My previous question, Cleaning out mail folders with cron task didn't result in a good enough answer to help me. I have narrowed down the task as follows:

I wish to move mail out of each user's .spam/cur and .spam/new folders into the spam-teaching folder (by nightly cron job). There they will be processed and deleted.

mv ~/mail/*/*/.spam/{cur,new}/* ~/mail/.sa-learn

The above line generates an error if the folder doesn't exist. e.g.,

+-- mail
  +-- sitename.com
    +-- username1
    | +-- .spam
    |   +-- cur
    |   +-- new
    +-- username2   <-- no ".spam" folder.
    +-- username3
    | +-- .spam
    |   +-- cur
    |   +-- new

Since it would be useful to create the folders for the users if they don't exist I am considering using touch to create them if they don't exist.

Q1: Is the following approach robust enough?

for dir in ~/mail/*/*/; do touch "$dir/.spam"; done
for dir in ~/mail/*/*/.spam/; do touch "$dir/cur"; done
for dir in ~/mail/*/*/.spam/; do touch "$dir/new"; done

Q2: Will the move command now work without error even if the folders are empty?

mv ~/mail/*/*/.spam/{cur,new}/* ~/mail/.sa-learn

Q3: Is there a smarter way to do this?

Update 4

# SpamAssassin Learn script.
# With help from Kusalananda's answer 
# to https://unix.stackexchange.com/questions/336412/creating-spam-folders-in-each-mail-users-account
# Any mail the user drops into their spam folder will be moved to a temp folder,
# fed to SpamAssassin's sa-learn and then deleted.
# The script also creates the .spam folders for each account if they don't already exist.
# Run daily as a cron task.


# Create .spam/, .spam/cur/ and .spam/new/ folders for each user.
#mkdir -p "$HOME"/mail/"$myDomain"/*/.spam/{cur,new}
for userdir in "$HOME"/mail/"$myDomain"/*; do test -d "$userdir" && mkdir -p "$userdir"/.spam/cur; done
for userdir in "$HOME"/mail/"$myDomain"/*; do test -d "$userdir" && mkdir -p "$userdir"/.spam/new; done

# Create a temp folder.
mkdir -p "$HOME"/mail/.sa-learn/ 

# Find all the .spam emails and move them to the temp folder.
# IMAP users should see their spam folder empty.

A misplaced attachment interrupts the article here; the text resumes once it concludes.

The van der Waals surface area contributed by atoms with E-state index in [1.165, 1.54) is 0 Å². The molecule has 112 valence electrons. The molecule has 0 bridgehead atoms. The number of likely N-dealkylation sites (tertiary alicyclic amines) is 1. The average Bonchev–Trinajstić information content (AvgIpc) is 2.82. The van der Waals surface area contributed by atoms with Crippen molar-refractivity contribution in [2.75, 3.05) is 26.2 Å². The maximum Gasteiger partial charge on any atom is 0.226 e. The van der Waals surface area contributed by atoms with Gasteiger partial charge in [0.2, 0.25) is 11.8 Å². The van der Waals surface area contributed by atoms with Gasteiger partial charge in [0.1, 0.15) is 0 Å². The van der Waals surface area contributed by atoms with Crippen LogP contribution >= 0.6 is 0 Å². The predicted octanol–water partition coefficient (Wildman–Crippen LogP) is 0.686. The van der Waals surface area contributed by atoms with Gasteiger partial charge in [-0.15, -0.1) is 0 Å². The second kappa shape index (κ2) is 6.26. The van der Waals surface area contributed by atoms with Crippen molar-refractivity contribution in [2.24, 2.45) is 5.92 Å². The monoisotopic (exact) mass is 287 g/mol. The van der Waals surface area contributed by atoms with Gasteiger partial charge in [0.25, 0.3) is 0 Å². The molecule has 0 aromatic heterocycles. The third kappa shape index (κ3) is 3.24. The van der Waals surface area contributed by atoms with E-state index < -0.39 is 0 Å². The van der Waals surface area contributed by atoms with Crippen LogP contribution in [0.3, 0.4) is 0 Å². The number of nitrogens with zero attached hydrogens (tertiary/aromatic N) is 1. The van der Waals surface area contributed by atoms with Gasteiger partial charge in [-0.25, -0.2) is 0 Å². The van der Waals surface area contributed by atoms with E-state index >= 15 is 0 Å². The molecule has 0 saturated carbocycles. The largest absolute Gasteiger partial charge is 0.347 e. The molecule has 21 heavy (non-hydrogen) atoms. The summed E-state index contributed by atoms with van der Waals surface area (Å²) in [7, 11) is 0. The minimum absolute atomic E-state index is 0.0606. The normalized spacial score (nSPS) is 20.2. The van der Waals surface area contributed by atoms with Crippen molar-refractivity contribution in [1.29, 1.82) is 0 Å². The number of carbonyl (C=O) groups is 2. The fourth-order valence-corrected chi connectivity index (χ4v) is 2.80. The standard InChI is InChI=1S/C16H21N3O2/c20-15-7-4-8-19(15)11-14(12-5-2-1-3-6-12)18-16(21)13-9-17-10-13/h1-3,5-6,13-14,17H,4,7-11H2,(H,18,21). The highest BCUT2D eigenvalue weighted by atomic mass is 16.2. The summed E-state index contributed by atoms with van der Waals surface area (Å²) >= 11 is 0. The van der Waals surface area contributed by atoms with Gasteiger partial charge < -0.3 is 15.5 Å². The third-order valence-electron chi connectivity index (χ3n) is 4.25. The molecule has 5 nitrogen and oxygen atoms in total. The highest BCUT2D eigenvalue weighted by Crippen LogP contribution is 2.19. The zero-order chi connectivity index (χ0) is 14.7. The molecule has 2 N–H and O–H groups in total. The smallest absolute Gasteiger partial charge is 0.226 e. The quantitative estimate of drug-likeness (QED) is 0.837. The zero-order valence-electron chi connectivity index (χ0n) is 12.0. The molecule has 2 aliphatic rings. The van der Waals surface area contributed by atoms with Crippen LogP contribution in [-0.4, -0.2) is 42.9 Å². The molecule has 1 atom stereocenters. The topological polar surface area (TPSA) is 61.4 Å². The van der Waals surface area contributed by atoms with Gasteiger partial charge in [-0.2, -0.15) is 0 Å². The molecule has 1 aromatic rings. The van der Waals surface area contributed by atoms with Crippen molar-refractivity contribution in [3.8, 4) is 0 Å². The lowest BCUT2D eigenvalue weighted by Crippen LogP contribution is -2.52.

find "$HOME"/mail/"$myDomain" -type f -path "*/.spam/cur/*" -print0 | xargs -0 -I XX mv "XX" "$HOME"/mail/.sa-learn/
find "$HOME"/mail/"$myDomain" -type f -path "*/.spam/new/*" -print0 | xargs -0 -I XX mv "XX" "$HOME"/mail/.sa-learn/

# Feed the emails into the SpamAssassin spam learner.
sa-learn -p ~/.spamassassin/user_prefs --spam "$HOME"/mail/.sa-learn

# Remove the temporary folder and its contents.
rm -rf "$HOME"/mail/.sa-learn

This works. I seemed to be having trouble with the {cur,new} syntax.

User now drops spam into .spam folder. Cron job moves them to .sa-learn folder, feeds them to sa-learn and then deletes the folder.

  • Instead of the first mkdir to create the .spam folders, you will have to loop through the contents of "$HOME"/mail/mydomain.com/ and create the folder for each of the users individually. Maybe something like for userdir in "$HOME"/mail/mydomain.com/*; do test -d "$userdir" && mkdir -p "$userdir"/.spam/{cur,new}; done – Kusalananda Jan 12 '17 at 7:44
  • @Kusalananda: Your for loop worked, thank you. Any ideas how to debug the third line? – Transistor Jan 12 '17 at 20:42
  • You don't have a development setup? I'd advise you to set up a simple Linux machine and test this there. Testing a shell script through running it in cron is definitely not ideal, especially not if the system you're doing it on is a production system and the data you're running your tests over is live! – Kusalananda Jan 12 '17 at 20:54